“We’re very pleased. It’s a good number; 110 is a large number to retire,” said Wayne A. Pacelle, president and chief executive of the Humane Society of the United States, which advocates ending all invasive medical research on chimpanzees.
In 2009, the group released a video made at New Iberia documenting what Pacelle calls unacceptable treatment of chimpanzees. “Some of the chimps had gone mad; they were obviously emotionally disturbed from long-term isolation and throwing themselves around cages,” Pacelle said. The video also showed chimpanzees being anaesthetized with dart guns and falling from tables onto the floor.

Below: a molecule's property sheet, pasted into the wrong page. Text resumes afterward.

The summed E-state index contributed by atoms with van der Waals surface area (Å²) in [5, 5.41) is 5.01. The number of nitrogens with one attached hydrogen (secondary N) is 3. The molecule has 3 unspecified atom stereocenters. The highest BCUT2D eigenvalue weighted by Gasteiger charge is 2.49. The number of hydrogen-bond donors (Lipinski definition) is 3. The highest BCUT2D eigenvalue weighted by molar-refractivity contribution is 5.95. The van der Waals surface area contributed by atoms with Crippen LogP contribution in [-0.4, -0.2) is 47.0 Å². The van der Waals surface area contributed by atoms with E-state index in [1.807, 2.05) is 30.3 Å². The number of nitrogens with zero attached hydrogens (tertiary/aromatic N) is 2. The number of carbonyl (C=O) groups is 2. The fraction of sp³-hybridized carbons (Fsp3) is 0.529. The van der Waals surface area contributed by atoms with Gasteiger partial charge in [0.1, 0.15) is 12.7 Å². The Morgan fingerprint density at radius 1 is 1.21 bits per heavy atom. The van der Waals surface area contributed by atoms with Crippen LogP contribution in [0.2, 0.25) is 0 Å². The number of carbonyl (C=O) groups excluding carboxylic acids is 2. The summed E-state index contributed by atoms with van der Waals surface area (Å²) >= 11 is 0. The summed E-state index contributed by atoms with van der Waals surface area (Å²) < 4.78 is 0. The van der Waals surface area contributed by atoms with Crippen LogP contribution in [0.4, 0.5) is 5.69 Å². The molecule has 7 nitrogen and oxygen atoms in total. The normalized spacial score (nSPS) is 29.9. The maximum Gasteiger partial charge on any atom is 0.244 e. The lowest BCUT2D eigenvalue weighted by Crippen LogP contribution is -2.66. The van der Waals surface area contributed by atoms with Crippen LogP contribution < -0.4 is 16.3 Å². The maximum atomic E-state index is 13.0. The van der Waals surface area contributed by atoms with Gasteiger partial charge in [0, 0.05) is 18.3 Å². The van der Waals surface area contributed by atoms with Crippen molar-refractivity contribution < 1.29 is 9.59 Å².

The NIH isn’t giving up on chimpanzee research entirely. In the same article, NIH director Francis Collins said that some animals would be kept for research in the event of extenuating circumstances, such as an outbreak that affects both chimpanzees and humans.
Ten chimpanzees of the 110 will be moved to a sanctuary in Louisiana, while the other 100 will go into a semi-retirement in the Texas Biomedical Research Institute in San Antonio. Scientific American reported that while these 100 “will be off limits for invasive research but accessible for behavioral studies and research using information collected through routine veterinary care.”
More from Smithsonian.com